Maximilian Heimstädt

Maximilian Heimstädt

Postdoctoral Researcher
Head of the Research Group “Reorganizing Knowledge Practices”
Weizenbaum Institute
Hardenbergstraße 32
10623 Berlin

[Research] [Outreach] [Community] [Teaching] [Contact] [CV]

I am head of the research group “Reorganizing Knowledge Practices” at Weizenbaum Institute in Berlin and an affiliated senior researcher (“Habilitand”) at Witten/Herdecke University. I study new forms of organizing in digitally-networked environments. I am particularly interested in “open” forms of organizing, such as Open Government, Open Strategy, Open Innovation or Open Science. Across these phenomena, I explore how openness – as a way of working and as a value at work – allows individuals, groups and organizations to navigate and address societal challenges.

My work has been supported by a PhD scholarship of the Foundation of German Business (SDW), the German Research Foundation (DFG), the German-American Fulbright Commission, the German Academic Exchange Service (DAAD), the Heinrich Hertz Foundation. I was further awarded an Open Science Fellowship by Wikimedia, Stifterverband and Volkswagen Foundation.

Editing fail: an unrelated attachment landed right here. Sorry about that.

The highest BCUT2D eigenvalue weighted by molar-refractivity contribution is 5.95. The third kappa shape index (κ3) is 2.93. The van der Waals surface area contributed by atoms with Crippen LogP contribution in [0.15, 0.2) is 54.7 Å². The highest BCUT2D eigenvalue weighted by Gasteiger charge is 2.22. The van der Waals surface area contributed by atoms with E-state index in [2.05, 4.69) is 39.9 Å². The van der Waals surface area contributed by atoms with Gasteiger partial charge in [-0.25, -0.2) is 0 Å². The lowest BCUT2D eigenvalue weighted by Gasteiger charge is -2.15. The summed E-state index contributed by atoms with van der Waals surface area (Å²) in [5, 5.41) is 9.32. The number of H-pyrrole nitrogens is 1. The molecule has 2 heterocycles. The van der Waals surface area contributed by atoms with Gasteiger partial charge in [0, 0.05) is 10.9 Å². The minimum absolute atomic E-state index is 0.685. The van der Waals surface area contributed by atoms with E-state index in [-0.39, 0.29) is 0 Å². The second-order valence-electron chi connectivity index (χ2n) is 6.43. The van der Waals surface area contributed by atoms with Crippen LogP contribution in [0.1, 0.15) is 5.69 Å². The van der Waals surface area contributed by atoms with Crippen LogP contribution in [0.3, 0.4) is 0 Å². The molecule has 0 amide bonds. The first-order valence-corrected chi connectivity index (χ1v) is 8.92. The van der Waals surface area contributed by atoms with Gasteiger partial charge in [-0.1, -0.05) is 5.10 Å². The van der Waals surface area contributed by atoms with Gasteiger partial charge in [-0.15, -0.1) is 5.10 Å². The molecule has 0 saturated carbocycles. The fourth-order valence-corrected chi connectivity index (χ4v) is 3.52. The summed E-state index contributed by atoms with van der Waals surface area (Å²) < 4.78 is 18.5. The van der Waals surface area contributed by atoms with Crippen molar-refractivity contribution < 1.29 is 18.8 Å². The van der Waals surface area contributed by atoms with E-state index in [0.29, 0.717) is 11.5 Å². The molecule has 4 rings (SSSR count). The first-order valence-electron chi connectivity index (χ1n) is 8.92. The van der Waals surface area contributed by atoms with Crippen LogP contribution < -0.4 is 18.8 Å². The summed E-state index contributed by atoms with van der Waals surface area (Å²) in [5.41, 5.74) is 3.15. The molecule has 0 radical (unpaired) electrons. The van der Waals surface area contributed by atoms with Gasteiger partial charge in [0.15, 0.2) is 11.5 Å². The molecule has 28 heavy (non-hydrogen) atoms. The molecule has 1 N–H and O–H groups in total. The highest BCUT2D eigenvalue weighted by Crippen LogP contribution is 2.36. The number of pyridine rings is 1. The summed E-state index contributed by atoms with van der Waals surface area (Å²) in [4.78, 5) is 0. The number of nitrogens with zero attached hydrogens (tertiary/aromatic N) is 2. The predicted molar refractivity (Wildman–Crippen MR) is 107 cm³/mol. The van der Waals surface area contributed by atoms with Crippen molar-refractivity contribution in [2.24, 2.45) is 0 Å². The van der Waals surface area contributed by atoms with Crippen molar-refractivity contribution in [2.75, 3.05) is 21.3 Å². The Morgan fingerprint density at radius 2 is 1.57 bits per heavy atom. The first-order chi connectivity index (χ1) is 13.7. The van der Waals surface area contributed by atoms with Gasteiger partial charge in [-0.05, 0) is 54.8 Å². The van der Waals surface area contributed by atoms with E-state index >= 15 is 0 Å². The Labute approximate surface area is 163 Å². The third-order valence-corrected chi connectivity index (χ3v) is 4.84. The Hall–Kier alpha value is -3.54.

Previously, I was a postdoctoral researcher at the University of Witten/Herdecke’s Reinhard Mohn Institute of Management. I was a visiting researcher at Cornell University’s Department for City and Regional Planning and at Columbia University’s Department of Sociology. I hold a PhD from Freie Universität Berlin, an M.Sc. from the University of St. Andrews and an B.A. from Fresenius University of Applied Sciences in Cologne. I gained experience on the nexus of technology and organizing when working for a startup incubator and as a technology journalist.

Research interests

Organization theory; strategy-as-practice; science & technology studies; qualitative methods; transparency-accountability relations; algorithms; data; knowledge